Manager Numbers (AL Edition)
Saturday, I introduced the concept of “Manager Numbers” as a way to honor players who were special to the franchise but perhaps not quite good enough to actually have their numbers actually retired. The idea would be that the manager, and maybe the coaches, would wear the number in honor of those unique players.
There are various logistical problems with the idea, I realize, but it really is less an idea than it is an excuse to talk about a few players who were great and unique but will probably not have their numbers retired. It feels to me that these are players who should be recognized in a larger way.
One interesting suggestion a brilliant reader sent in was for teams to officially unofficially retire the number — that is to say not let anyone wear it unless there is a special reason. Maybe a current player would only get to wear that number with the approval of the original player. I like that idea. Connects generations. And teams already do unofficially retire numbers; the Brewers, for example, don’t give out Jim Gantner’s №17.
Anyway, the point is not the number. It’s the player. Saturday, I listed off players for National League teams. Today: American League.
American League East
New York Yankees: Roy White’s №48 (№6)
The Yankees retire numbers the way the Washington Capitols break hearts. It takes mathematical endurance to find a number the Yankees HAVE NOT retired. Roy White is the perfect fit for this concept; he was a wildly underrated player because the good stuff he did was not too noticeable. He never hit .300, but he walked so much that his lifetime OBP of .360 is better than many stars, even Hall of Famers. He stole some bases, he hit some home runs, he played solid defense, he showed up every day.
White wore №6 but (of course) that number is already retired. I told you: It’s not easy to find open numbers in New York. №6 was retired for Joe Torre. White wore №48 early in his career, so the Yankees could do something with that I suppose.
Baltimore Orioles: Mark Belanger’s №7
Mark Belanger was famous in his time for his utter inability to hit. He hit .228/.300/.280 for his career — that means several years he was even worse than that. He still played in more than 2,000 games which tells you just how impossibly great he was as a defensive shortstop. He might have been the greatest defensive shortstop in American League history.*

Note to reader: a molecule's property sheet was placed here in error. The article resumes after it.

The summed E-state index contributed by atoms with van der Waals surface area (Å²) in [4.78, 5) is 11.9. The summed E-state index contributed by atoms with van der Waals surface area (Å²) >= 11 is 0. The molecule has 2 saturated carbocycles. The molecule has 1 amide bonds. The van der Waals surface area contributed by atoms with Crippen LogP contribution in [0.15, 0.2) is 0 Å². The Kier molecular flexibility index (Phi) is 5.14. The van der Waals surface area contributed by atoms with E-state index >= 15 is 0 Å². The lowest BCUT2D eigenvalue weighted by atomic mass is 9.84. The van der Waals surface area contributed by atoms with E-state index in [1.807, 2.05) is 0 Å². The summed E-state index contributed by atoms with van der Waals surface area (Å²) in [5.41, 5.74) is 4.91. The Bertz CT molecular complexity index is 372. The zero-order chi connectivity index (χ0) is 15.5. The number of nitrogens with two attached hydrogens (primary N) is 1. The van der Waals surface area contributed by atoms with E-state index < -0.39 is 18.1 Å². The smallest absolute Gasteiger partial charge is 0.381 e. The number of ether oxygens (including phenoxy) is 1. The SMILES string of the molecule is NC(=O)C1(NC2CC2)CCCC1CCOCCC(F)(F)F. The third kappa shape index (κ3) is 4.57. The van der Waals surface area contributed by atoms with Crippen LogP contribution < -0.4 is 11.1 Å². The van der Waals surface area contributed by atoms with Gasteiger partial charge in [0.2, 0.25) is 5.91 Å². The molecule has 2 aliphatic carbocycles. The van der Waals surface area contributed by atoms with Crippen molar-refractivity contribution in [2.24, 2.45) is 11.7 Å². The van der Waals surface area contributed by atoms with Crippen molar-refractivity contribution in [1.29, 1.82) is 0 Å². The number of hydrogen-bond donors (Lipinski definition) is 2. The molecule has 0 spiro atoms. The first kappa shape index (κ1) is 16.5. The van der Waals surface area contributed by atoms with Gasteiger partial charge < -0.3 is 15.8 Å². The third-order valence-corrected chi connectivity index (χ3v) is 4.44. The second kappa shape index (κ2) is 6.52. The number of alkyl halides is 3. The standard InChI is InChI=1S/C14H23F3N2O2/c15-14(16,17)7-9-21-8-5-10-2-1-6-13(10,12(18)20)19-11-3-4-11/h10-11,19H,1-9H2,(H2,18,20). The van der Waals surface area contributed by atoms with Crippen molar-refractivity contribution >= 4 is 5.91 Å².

*Here is a perfect example of officially unofficially retiring a number. Belanger last wore №7 in 1981. The only Baltimore player since to wear the number was Billy Ripken for one season in 1988 — and that (I imagine) was only so he would line up with his brother’s №8.
Boston Red Sox: Dwight Evans’ №24
I have no earthly idea why most Boston fans don’t scream and fight and push to get Dewey more recognition — the way they did with Jim Rice. Dewey, like Roy White, did so many things well — he walked a ton, hit with power, won a bunch of Gold Gloves — and yet his Hall of Fame case was a non-starter and his number hasn’t been retired even though the Red Sox LOVE retiring numbers (Tim Wakefield, Jason Varitek, Johnny Pesky, etc).
Players who have worn №24 since Dewey: Kevin Mitchell, Shane Mack, Mike Stanley, MannyBManny, Takashi Saito, David Price.
Tampa Bay Rays: Carlos Peña’s №23
Peña’s 2007 season is probably STILL the greatest offensive season in the history of the Rays’ franchise. It was insane — he hit .282/.411/.627 with 46 homers, 99 runs, 121 RBIs and 135 runs created.
Toronto Blue Jays: Jesse Barfield’s №29
In my MLB piece about which numbers teams might retire next, I suggested Dave Stieb’s №37 for the Blue Jays. Twelve different players have worn that number since Stieb retired — from Alvarez to Storey. That’s kind of a sad storey. But for this special recognition, I’d offer up Barfield, who wasn’t just a great player. He was an impossibly FUN player. That arm. Nobody who watched baseball in the 1980s will ever forget Jesse Barfield’s arm.
American League Central
Minnesota Twins: Frank Viola’s №16
Sure, he won 24 games and the Cy Young Award in 1988. Sure, he won Games 1 and 7 in the crazy 1987 World Series. Sure, he was one of the best pitchers of the 1980s. But realistically he gets here just for the above baseball card. Hey Frank, OK, we’re going to take your photo — just look like you’re relaxed, OK?
Cleveland: Kenny Lofton’s №7